Cost Lowered by:
- If you own the realm +340.
- If you retreat with war friend +200.
- If in own territory +60.
- Against own culture or religion +10 and +30.
- Retreating from own capital is by far the best +100.
- In a coastal tile +10.
- +0.05 per alive soldier in retreat.
Cost Increased by:
- 0.01 per tile away from capital.
- 0.2 per enemy soldier in the battle.
- 60 if retreating into occupied territory.
- 50 per tile you will retreat.
Note: Remember not to click too far away if manual retreating.
Important note when retreating, the default amount the game will auto retreat you is 7 tiles. Still, you can retreat up to 15 tiles so manually retreating between 4-6 provinces is preferred as your retreating troops are faster than the enemy.
However, you do not want to engage them immediately after getting out of battle as this will result in a lot of casualties since your army has not yet recovered.
I would like to note the Aftermath phase was the part I personally understood the least and I am not 100% sure about all the numbers in the defines so if anyone can explain it better than me please PM me and I will edit the guide accordingly.
Many of you might have seen that when you raise your levies, your income goes into negative and you might go into debt if the war goes on for too long.
Here is some quick math on how to make sure you never go into debt.
For levies, the cost is 0.0033 ducats per troop. So just multiply that by your levies, and your men at arms costs then you can see how long you will be able to sustain a war.
Formula: (# of levies * 0.0033) + raised men at arms costs = monthly expenses.
Your army maintenance increases by 50% so if you do not raid fast, you can find yourself going into debt quickly and your armies wiped out.
Defined by the number of troops you have in an individual tile.
You will at a maximum lose -10 supply a month after your commander effects so no matter what malus you have you won't snowball into a supply death.
You will at minimum lose -5 supply a month before your commander effects. Therefore, you can really reduce your supply malus with some stat bonus'. This is very useful when fighting in distant lands.
By default you will have 100 supply per army before any commander traits apply, this means you can last at minimum 10 months before your troops just start to die.
However; be warned if you drop below 50 supply, you will start taking combat malus'.
The best way to gain supplies is by going into friendly territory and making sure the supply limit of the tile can take your army. Once you find a suitable tile, sit there for a few months and regain the lost supplies.
In your own realms you can 30% more supply, and in sub-realms (vassals and the such) you regain 15% more supply per month.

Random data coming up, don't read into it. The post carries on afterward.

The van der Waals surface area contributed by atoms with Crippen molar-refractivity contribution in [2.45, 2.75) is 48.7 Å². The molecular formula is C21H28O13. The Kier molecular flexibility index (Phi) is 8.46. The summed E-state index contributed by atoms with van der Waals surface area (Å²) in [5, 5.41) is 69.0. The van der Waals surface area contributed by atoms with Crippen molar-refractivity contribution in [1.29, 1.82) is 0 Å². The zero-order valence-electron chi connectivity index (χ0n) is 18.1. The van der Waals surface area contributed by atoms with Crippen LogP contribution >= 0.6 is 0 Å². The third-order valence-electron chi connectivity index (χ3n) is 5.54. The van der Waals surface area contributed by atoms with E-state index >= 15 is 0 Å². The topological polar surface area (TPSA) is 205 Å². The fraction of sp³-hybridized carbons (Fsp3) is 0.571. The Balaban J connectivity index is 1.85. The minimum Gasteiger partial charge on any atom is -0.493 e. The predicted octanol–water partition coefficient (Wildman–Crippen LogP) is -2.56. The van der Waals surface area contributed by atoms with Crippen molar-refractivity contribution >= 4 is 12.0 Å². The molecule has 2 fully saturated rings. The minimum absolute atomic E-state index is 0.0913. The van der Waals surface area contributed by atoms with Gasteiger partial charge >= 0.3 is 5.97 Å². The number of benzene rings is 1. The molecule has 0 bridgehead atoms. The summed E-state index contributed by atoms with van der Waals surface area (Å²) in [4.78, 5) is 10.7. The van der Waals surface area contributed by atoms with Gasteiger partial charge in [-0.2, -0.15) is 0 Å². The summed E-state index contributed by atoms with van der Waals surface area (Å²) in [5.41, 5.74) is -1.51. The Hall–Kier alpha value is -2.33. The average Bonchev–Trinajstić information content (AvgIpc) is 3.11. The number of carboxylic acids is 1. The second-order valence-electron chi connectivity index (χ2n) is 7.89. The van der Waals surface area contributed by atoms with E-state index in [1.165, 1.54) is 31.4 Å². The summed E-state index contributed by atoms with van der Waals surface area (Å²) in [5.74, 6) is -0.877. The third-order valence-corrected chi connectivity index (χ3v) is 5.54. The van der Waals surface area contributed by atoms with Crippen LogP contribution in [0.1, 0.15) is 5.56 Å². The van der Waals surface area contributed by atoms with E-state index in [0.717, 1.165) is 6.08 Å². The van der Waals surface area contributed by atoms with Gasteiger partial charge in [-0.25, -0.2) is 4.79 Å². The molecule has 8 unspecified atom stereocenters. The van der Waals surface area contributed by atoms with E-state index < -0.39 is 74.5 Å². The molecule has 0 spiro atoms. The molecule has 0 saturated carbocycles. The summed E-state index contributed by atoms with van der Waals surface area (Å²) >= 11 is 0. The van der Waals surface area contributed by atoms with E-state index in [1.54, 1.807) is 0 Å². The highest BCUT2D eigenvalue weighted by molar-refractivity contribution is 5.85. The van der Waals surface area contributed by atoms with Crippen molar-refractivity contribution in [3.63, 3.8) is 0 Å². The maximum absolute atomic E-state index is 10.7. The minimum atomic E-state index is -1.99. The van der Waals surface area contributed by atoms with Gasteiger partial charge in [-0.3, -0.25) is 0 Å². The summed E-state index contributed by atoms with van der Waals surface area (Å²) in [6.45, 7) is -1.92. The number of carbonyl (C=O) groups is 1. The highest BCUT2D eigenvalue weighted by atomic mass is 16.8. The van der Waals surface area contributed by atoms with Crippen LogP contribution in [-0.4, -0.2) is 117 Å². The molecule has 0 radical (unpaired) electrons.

Attrition is a loss of Levies and Men-at-Arms that is caused when an army is out of Supply, is besieging a Fortified Holding or is located in a hostile County that is only bordering other hostile Counties and is not coastal.
How difficult it is to besiege a Fortified Holding is determined by its Fort Level, which can be increased by certain buildings and modifiers.
The base amount of Siege Progress needed to occupy the Holding is 100, and each Fort Level increases it by 50.
Being attacked while besieging a Fortified Holding will make the besieger the attacker of the battle, making them lose any terrain defensive bonus.
The difficulty of a siege increases with the fort level, meaning the siege progress you need to reach is higher with higher fort levels.
Special Unit Note
There are special siege units that effect siege modifiers.
Sieges have events every 20 days base, resulting in breach, lowering supplies or disease in city, increasing siege speed.
- Difficulty is increased by 350 per fort level.
- Each level increases defender morale by 50.
Warscore is a measure of which side is winning a war. It ranges from -100 to +100, each point added to one side being subtracted at the same time from the other side.
Warscore is gained by winning Battles, occupying Holdings, taking prisoners and especially having control of the Casus Belli's Objective. Capturing the enemy ruler grants +100 Warscore, capturing the enemy heir grants +50 Warscore and occupying the enemy capital grants +10 Warscore.
At +30 Warscore the winning side can call for White Peace, and at +100 War score the winning side can force the losing side to accept defeat.
Combat width is defined by the defenders size If defender has 1000 soldiers then the combat width is 1000.
Do note combat width will be a minimum of 100, this shouldn't really be relevant for anything but tiny early game battles.
Each Barony has a dominant terrain. The terrain determines the movement speed and combat width in the Barony and can affect the supply limit and development growth in its County.
Consult this chart if you are unsure what modifiers are given by which terrain.
It costs 1 ducat per 100 troops you embark.
Maintenence increases by 25% for all troops when they are embarked.
Attrition at sea
You do not take any attrition for the first 30 days of being at sea, so try and limit how long you are out there.
For the first 30 days, you get a hefty penalty after disembarking.